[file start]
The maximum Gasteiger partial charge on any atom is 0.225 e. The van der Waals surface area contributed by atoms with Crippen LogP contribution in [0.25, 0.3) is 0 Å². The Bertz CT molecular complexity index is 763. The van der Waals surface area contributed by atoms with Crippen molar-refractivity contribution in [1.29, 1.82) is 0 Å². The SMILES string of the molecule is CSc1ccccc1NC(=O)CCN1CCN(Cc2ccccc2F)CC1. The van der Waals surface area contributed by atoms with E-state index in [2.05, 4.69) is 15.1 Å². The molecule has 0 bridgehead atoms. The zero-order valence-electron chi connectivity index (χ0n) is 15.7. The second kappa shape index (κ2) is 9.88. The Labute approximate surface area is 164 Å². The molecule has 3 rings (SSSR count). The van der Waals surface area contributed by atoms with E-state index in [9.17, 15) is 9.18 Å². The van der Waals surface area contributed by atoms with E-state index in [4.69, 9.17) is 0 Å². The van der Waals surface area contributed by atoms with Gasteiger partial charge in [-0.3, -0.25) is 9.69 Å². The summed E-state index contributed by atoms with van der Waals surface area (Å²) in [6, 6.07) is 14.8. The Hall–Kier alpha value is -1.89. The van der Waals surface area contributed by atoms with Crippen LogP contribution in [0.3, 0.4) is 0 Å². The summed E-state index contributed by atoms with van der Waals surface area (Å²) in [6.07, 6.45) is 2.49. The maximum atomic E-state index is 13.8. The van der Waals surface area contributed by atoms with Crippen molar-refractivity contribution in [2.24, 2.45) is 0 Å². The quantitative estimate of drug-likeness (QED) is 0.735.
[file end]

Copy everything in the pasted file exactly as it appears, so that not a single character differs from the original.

The maximum Gasteiger partial charge on any atom is 0.225 e. The van der Waals surface area contributed by atoms with Crippen LogP contribution in [0.25, 0.3) is 0 Å². The Bertz CT molecular complexity index is 763. The van der Waals surface area contributed by atoms with Crippen molar-refractivity contribution in [1.29, 1.82) is 0 Å². The SMILES string of the molecule is CSc1ccccc1NC(=O)CCN1CCN(Cc2ccccc2F)CC1. The van der Waals surface area contributed by atoms with E-state index in [2.05, 4.69) is 15.1 Å². The molecule has 0 bridgehead atoms. The zero-order valence-electron chi connectivity index (χ0n) is 15.7. The second kappa shape index (κ2) is 9.88. The Labute approximate surface area is 164 Å². The molecule has 3 rings (SSSR count). The van der Waals surface area contributed by atoms with E-state index in [9.17, 15) is 9.18 Å². The van der Waals surface area contributed by atoms with E-state index in [4.69, 9.17) is 0 Å². The van der Waals surface area contributed by atoms with Gasteiger partial charge in [-0.3, -0.25) is 9.69 Å². The summed E-state index contributed by atoms with van der Waals surface area (Å²) in [6, 6.07) is 14.8. The Hall–Kier alpha value is -1.89. The van der Waals surface area contributed by atoms with Crippen LogP contribution in [0.3, 0.4) is 0 Å². The summed E-state index contributed by atoms with van der Waals surface area (Å²) in [6.07, 6.45) is 2.49. The maximum atomic E-state index is 13.8. The van der Waals surface area contributed by atoms with Crippen molar-refractivity contribution in [2.24, 2.45) is 0 Å². The quantitative estimate of drug-likeness (QED) is 0.735.